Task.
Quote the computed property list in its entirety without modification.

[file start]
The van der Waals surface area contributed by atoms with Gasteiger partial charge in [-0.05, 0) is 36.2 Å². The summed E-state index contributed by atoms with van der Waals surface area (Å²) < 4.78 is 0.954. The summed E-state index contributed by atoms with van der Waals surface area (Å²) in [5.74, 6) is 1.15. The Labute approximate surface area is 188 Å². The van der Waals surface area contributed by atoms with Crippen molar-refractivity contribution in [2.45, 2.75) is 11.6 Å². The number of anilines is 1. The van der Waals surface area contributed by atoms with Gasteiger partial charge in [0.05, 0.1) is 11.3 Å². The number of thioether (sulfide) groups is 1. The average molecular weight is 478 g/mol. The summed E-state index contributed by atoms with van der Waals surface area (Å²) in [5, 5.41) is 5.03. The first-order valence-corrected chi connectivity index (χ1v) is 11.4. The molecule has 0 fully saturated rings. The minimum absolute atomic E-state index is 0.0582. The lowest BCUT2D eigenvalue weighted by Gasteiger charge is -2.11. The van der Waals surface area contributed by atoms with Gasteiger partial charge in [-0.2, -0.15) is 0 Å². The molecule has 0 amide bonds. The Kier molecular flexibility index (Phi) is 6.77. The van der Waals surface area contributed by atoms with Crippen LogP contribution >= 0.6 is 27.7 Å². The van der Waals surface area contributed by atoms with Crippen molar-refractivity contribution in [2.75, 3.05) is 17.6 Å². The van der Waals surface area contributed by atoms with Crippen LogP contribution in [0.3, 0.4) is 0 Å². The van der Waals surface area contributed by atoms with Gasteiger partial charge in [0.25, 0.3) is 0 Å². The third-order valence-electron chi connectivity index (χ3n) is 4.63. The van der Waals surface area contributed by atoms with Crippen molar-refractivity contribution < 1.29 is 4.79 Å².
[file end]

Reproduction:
The van der Waals surface area contributed by atoms with Gasteiger partial charge in [-0.05, 0) is 36.2 Å². The summed E-state index contributed by atoms with van der Waals surface area (Å²) < 4.78 is 0.954. The summed E-state index contributed by atoms with van der Waals surface area (Å²) in [5.74, 6) is 1.15. The Labute approximate surface area is 188 Å². The van der Waals surface area contributed by atoms with Crippen molar-refractivity contribution in [2.45, 2.75) is 11.6 Å². The number of anilines is 1. The van der Waals surface area contributed by atoms with Gasteiger partial charge in [0.05, 0.1) is 11.3 Å². The number of thioether (sulfide) groups is 1. The average molecular weight is 478 g/mol. The summed E-state index contributed by atoms with van der Waals surface area (Å²) in [5, 5.41) is 5.03. The first-order valence-corrected chi connectivity index (χ1v) is 11.4. The molecule has 0 fully saturated rings. The minimum absolute atomic E-state index is 0.0582. The lowest BCUT2D eigenvalue weighted by Gasteiger charge is -2.11. The van der Waals surface area contributed by atoms with Gasteiger partial charge in [-0.2, -0.15) is 0 Å². The molecule has 0 amide bonds. The Kier molecular flexibility index (Phi) is 6.77. The van der Waals surface area contributed by atoms with Crippen LogP contribution >= 0.6 is 27.7 Å². The van der Waals surface area contributed by atoms with Crippen molar-refractivity contribution in [2.75, 3.05) is 17.6 Å². The van der Waals surface area contributed by atoms with Crippen LogP contribution in [0.3, 0.4) is 0 Å². The van der Waals surface area contributed by atoms with Gasteiger partial charge in [0.25, 0.3) is 0 Å². The third-order valence-electron chi connectivity index (χ3n) is 4.63. The van der Waals surface area contributed by atoms with Crippen molar-refractivity contribution < 1.29 is 4.79 Å².